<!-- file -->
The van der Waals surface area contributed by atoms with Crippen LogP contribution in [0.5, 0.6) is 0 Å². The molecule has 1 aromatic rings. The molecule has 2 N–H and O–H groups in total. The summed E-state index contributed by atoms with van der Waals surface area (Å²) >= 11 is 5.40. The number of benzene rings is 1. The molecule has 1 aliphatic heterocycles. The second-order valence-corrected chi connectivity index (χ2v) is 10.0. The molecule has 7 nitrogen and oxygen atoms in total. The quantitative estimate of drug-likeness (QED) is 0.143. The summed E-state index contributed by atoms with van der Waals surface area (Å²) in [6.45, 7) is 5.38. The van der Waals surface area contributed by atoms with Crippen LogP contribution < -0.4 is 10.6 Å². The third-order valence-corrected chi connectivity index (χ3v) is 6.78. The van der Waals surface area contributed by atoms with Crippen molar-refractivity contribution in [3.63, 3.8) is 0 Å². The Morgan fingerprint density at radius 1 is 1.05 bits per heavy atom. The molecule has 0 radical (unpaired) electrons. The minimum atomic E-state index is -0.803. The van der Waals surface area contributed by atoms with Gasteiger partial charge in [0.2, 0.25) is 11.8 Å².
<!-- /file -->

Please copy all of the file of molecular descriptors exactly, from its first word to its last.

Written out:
The van der Waals surface area contributed by atoms with Crippen LogP contribution in [0.5, 0.6) is 0 Å². The molecule has 1 aromatic rings. The molecule has 2 N–H and O–H groups in total. The summed E-state index contributed by atoms with van der Waals surface area (Å²) >= 11 is 5.40. The number of benzene rings is 1. The molecule has 1 aliphatic heterocycles. The second-order valence-corrected chi connectivity index (χ2v) is 10.0. The molecule has 7 nitrogen and oxygen atoms in total. The quantitative estimate of drug-likeness (QED) is 0.143. The summed E-state index contributed by atoms with van der Waals surface area (Å²) in [6.45, 7) is 5.38. The van der Waals surface area contributed by atoms with Crippen LogP contribution < -0.4 is 10.6 Å². The third-order valence-corrected chi connectivity index (χ3v) is 6.78. The van der Waals surface area contributed by atoms with Crippen molar-refractivity contribution in [3.63, 3.8) is 0 Å². The Morgan fingerprint density at radius 1 is 1.05 bits per heavy atom. The molecule has 0 radical (unpaired) electrons. The minimum atomic E-state index is -0.803. The van der Waals surface area contributed by atoms with Gasteiger partial charge in [0.2, 0.25) is 11.8 Å².